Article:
Posted on the old blog 2/04/2008.

Tuesday, October 11, 2011

Idiot of the Day

Thirty-three year old Raymond Oprey of Palisades, New York, is a New York City firefighter who helped out at Ground Zero on September 11th.  Last Thursday, he off-duty and was out drinking in Rockleigh, New Jersey when he heard an emergency call on his radio.  There was a strip mall fire in nearby Closter, NJ, about 3 miles west of where he was.  So Raymond sprang into action and went to the nearby Rockleigh Fire Department, jumped in one of their trucks, and took it.  Then he drove, drunk, the three miles to Closter, radioing the firemen on the scene, “I’m on the way and I have the aqua!”  When he got there, he wanted to help out, but the police were suspicious and arrested him.  He’s been charged with DWI, plus burglary and unlawful stealing of a fire truck.  Raymond Oprey could end up with 5 years in jail and $15,000 in fines.

Posted on the old blog 9/30/2006.

Monday, October 10, 2011

Song of the Week: Fire Escape

I had another song planned for this week, but this tune popped in my head just before dinner last night. As I said at the start of this feature, Song of the Week is going to be sort of a window to my mind. Why was this song here? I don't know.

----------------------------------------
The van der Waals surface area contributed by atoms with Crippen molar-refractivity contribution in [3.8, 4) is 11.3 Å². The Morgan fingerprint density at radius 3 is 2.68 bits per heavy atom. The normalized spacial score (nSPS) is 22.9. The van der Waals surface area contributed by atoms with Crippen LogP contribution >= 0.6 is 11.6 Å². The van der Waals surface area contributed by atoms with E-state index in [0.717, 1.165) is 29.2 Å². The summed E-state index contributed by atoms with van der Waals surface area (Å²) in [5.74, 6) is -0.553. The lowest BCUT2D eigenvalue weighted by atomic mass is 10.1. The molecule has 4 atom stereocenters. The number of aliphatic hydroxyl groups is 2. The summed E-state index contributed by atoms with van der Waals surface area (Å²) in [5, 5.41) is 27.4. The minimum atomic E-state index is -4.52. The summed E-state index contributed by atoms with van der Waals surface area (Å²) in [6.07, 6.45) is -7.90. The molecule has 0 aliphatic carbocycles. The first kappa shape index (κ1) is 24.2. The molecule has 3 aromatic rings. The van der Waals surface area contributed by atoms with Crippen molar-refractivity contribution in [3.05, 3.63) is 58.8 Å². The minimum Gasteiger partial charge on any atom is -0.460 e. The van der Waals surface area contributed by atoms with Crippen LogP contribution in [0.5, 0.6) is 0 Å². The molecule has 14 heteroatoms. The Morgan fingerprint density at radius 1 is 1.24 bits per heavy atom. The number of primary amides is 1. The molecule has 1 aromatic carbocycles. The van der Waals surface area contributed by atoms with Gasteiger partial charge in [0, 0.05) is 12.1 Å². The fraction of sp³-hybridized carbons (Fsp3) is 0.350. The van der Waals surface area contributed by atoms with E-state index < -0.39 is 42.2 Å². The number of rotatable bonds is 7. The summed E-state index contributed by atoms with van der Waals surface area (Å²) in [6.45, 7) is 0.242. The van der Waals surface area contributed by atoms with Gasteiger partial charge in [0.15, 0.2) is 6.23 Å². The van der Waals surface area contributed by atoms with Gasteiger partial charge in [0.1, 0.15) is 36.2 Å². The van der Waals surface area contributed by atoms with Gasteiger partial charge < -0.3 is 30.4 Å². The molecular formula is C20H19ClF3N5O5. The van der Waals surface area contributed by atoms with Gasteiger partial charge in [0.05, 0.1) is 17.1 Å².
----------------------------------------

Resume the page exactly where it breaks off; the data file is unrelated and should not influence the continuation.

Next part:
I talked about the band Fastball way back in the second installment of Song of the Week. "Fire Escape" is the second single off their 1999 album All the Pain Money Can Buy. There's kind of a disconnect between the song's lyrics and the video, so listen once for the lyrics and once to watch the video. One technical aspect about the video I liked is that the entire 4 minutes seems to be one long take.


Friday, October 7, 2011

MST3K Friday: Tom Servo vs Blender

Another quick one this week. In this host segment, Tom Servo hits on a blender.

Tuesday, October 4, 2011

Clemente by, David Maraniss